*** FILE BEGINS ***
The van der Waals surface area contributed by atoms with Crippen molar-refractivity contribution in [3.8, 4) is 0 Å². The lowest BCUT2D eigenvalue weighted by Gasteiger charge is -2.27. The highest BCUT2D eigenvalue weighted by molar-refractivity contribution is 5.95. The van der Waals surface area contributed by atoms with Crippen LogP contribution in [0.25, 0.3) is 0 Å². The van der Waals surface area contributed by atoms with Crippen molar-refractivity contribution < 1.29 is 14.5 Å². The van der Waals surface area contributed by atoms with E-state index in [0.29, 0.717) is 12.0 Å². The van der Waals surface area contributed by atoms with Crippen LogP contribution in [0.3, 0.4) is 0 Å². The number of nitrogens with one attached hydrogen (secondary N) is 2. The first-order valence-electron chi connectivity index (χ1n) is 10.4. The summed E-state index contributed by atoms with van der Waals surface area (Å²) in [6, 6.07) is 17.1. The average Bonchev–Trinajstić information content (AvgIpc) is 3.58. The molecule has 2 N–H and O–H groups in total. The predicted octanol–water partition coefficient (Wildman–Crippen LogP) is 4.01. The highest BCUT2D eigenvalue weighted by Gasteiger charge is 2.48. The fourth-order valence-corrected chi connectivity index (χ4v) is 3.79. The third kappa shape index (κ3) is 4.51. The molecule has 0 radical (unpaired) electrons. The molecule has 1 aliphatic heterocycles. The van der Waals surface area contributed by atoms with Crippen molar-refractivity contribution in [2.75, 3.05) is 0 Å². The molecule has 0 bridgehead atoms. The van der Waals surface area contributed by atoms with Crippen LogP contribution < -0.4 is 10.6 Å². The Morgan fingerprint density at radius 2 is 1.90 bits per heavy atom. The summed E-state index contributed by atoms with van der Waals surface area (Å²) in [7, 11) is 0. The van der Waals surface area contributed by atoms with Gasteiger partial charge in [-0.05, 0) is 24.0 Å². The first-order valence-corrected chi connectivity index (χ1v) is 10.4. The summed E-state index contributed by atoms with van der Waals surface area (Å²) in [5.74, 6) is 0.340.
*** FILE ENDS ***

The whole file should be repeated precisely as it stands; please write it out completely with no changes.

The van der Waals surface area contributed by atoms with Crippen molar-refractivity contribution in [3.8, 4) is 0 Å². The lowest BCUT2D eigenvalue weighted by Gasteiger charge is -2.27. The highest BCUT2D eigenvalue weighted by molar-refractivity contribution is 5.95. The van der Waals surface area contributed by atoms with Crippen LogP contribution in [0.25, 0.3) is 0 Å². The van der Waals surface area contributed by atoms with Crippen molar-refractivity contribution < 1.29 is 14.5 Å². The van der Waals surface area contributed by atoms with E-state index in [0.29, 0.717) is 12.0 Å². The van der Waals surface area contributed by atoms with Crippen LogP contribution in [0.3, 0.4) is 0 Å². The number of nitrogens with one attached hydrogen (secondary N) is 2. The first-order valence-electron chi connectivity index (χ1n) is 10.4. The summed E-state index contributed by atoms with van der Waals surface area (Å²) in [6, 6.07) is 17.1. The average Bonchev–Trinajstić information content (AvgIpc) is 3.58. The molecule has 2 N–H and O–H groups in total. The predicted octanol–water partition coefficient (Wildman–Crippen LogP) is 4.01. The highest BCUT2D eigenvalue weighted by Gasteiger charge is 2.48. The fourth-order valence-corrected chi connectivity index (χ4v) is 3.79. The third kappa shape index (κ3) is 4.51. The molecule has 0 radical (unpaired) electrons. The molecule has 1 aliphatic heterocycles. The van der Waals surface area contributed by atoms with Crippen molar-refractivity contribution in [2.75, 3.05) is 0 Å². The molecule has 0 bridgehead atoms. The van der Waals surface area contributed by atoms with Crippen LogP contribution < -0.4 is 10.6 Å². The Morgan fingerprint density at radius 2 is 1.90 bits per heavy atom. The summed E-state index contributed by atoms with van der Waals surface area (Å²) in [7, 11) is 0. The van der Waals surface area contributed by atoms with Gasteiger partial charge in [-0.05, 0) is 24.0 Å². The first-order valence-corrected chi connectivity index (χ1v) is 10.4. The summed E-state index contributed by atoms with van der Waals surface area (Å²) in [5.74, 6) is 0.340.